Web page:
Which language should we teach in school?

by Linda Fisher

Increasing motivation for language learning in UK schools and encouraging children to maintain their languages study past the point at which they have the chance to stop is an ongoing challenge. One important question here is: to what extent are success and motivation linked to the particular language pupils study?

The myth of the monolingual Brit, who refuses to speak foreign languages, has been supplemented in recent years by the narrative that we are not only unwilling, but also unable to speak foreign languages. For example, the 2012 European Survey on Language Competences, which sought to provide comparable data on standards of achievement in 15-year old learners across 16 participating countries, showed pupils in England languishing at the bottom of the table, where the learning of the first foreign language (French) was concerned.

The figures, however, tell a slightly different story when we consider the learning of the second foreign language. For example, Sweden, which had topped the charts for English proficiency, languished at the bottom when it came to the learning of the second foreign language (Spanish); learners in English secondary schools who were studying German as a second language did better.

Leaving aside the difficulty of providing robust data from such surveys, this study provides support for the idea that the language learned really does matter. Motivation for English learning is so strong in most parts of the world that for many learners it is now a life skill as much as a foreign language. Motivation for studying the second and third foreign languages, however, can be as difficult to achieve in other parts of the world as it is for the first in our own setting.

In Europe and the rest of the world English’s position as the foreign language of choice remains unassailable. For example, the 2017 Eurodice Report, which provides key data on teaching languages at school in Europe, reports that in 2014 virtually all EU students (97.3 %) studied English during the entire period of lower secondary education. After that came French (33.7 %), German (23.1 %) and Spanish (19.1 %), with other languages rarely studied.

The question of which language should we teach our learners in England remains a source of debate. The great educationalist and forward thinker Comenius proposed over 400 years ago that learners should be educated in many languages: the mother tongue, the language of the neighbour, the nearest language of regional importance, and in the universal tongue.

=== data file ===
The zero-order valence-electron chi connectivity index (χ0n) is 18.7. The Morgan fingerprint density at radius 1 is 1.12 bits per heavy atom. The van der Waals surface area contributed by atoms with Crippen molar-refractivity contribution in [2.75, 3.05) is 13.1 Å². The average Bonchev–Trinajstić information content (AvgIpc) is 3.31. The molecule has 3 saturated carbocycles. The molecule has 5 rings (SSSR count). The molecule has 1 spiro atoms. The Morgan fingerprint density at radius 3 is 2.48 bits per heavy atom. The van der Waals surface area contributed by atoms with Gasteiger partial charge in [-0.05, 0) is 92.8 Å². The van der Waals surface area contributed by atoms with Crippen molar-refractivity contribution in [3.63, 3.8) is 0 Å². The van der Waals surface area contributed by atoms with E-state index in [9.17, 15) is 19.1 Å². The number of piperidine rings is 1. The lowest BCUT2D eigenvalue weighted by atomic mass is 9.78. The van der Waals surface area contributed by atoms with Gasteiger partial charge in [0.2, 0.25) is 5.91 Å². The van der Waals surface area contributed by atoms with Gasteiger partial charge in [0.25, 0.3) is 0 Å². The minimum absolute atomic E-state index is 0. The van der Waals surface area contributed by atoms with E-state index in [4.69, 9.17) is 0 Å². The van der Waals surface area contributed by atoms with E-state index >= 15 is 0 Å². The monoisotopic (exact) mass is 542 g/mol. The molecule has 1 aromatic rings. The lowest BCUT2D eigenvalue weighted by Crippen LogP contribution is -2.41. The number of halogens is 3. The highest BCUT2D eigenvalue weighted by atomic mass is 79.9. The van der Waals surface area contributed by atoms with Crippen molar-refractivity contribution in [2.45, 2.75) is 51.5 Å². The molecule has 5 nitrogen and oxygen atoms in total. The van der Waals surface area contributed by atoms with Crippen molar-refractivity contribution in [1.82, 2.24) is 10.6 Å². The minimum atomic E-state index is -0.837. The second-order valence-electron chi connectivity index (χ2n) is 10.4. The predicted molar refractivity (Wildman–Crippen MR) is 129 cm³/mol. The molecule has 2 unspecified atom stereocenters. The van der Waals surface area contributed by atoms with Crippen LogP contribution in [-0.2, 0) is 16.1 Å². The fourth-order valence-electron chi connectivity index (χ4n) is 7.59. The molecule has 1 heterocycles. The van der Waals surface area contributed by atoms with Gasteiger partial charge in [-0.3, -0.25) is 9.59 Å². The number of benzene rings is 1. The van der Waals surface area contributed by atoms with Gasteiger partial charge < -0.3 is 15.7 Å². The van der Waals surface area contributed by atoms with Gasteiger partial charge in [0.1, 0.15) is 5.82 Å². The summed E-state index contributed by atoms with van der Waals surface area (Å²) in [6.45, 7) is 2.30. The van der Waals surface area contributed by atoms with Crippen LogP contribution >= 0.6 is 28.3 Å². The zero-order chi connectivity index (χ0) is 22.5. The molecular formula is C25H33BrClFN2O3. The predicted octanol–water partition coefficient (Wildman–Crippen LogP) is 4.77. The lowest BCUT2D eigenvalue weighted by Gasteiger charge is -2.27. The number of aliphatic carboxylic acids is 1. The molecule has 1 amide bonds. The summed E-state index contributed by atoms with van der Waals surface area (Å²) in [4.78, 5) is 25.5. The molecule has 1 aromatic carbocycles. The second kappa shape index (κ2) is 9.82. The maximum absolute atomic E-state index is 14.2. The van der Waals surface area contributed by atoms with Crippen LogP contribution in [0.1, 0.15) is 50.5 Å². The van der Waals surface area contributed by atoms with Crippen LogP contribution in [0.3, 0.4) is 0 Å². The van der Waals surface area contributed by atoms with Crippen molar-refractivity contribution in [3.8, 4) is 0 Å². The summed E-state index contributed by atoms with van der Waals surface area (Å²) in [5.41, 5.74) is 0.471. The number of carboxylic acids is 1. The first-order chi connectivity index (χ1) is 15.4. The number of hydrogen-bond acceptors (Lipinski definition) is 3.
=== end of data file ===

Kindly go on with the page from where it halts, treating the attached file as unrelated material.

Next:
The most recent Language Trends report produced by the British Council found that we are still teaching the language of our neighbours (French in 94% of state schools, Spanish in 70% and German in 44%), but very few others. By Comenius’s reckoning we need, in a globalised world, to pay attention to languages with strategic importance, such as Mandarin and Arabic. Similarly, where mother tongue education is concerned with around 20% of our students already having some ability in a community language other than English this constitutes not only a great resource but also an issue of entitlement to education in a home language.

Greater diversification should be a key policy objective. This is not easy – English speakers will find studying some of these languages more difficult due to their greater differences to English, the structure of the embedded school curriculum is difficult to change and teacher supply is an issue; it is, however, vital. Two recent initiatives constitute a good start: the DfE has set up a Mandarin Excellence Programme, making available £10 million to secondary schools to provide intensive teaching in Mandarin for selected pupils, and Language Futures is an innovative project that allows learners to select a language to learn that they already have connection to or that interests them. Above all, we need to help learners to identify themselves as multilingual, as lifelong learners of languages and to envisage a future self where language learning is central to who they are (see Strand 4 of the MEITS project).

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